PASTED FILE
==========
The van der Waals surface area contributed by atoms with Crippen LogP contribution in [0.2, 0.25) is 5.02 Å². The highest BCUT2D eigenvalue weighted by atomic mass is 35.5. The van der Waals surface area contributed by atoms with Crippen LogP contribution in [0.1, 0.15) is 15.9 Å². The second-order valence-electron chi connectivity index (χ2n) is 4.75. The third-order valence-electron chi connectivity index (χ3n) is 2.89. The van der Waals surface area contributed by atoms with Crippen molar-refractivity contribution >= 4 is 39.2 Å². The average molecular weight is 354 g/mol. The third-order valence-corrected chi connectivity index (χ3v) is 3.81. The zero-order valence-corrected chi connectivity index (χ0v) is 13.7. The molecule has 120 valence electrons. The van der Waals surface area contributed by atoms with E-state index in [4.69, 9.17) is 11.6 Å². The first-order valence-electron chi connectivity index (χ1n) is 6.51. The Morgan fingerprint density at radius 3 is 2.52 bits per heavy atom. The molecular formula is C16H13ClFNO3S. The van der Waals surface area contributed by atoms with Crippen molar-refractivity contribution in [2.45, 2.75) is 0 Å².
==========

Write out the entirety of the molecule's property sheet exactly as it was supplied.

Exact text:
The van der Waals surface area contributed by atoms with Crippen LogP contribution in [0.2, 0.25) is 5.02 Å². The highest BCUT2D eigenvalue weighted by atomic mass is 35.5. The van der Waals surface area contributed by atoms with Crippen LogP contribution in [0.1, 0.15) is 15.9 Å². The second-order valence-electron chi connectivity index (χ2n) is 4.75. The third-order valence-electron chi connectivity index (χ3n) is 2.89. The van der Waals surface area contributed by atoms with Crippen molar-refractivity contribution >= 4 is 39.2 Å². The average molecular weight is 354 g/mol. The third-order valence-corrected chi connectivity index (χ3v) is 3.81. The zero-order valence-corrected chi connectivity index (χ0v) is 13.7. The molecule has 120 valence electrons. The van der Waals surface area contributed by atoms with E-state index in [4.69, 9.17) is 11.6 Å². The first-order valence-electron chi connectivity index (χ1n) is 6.51. The Morgan fingerprint density at radius 3 is 2.52 bits per heavy atom. The molecular formula is C16H13ClFNO3S. The van der Waals surface area contributed by atoms with Crippen molar-refractivity contribution in [2.45, 2.75) is 0 Å².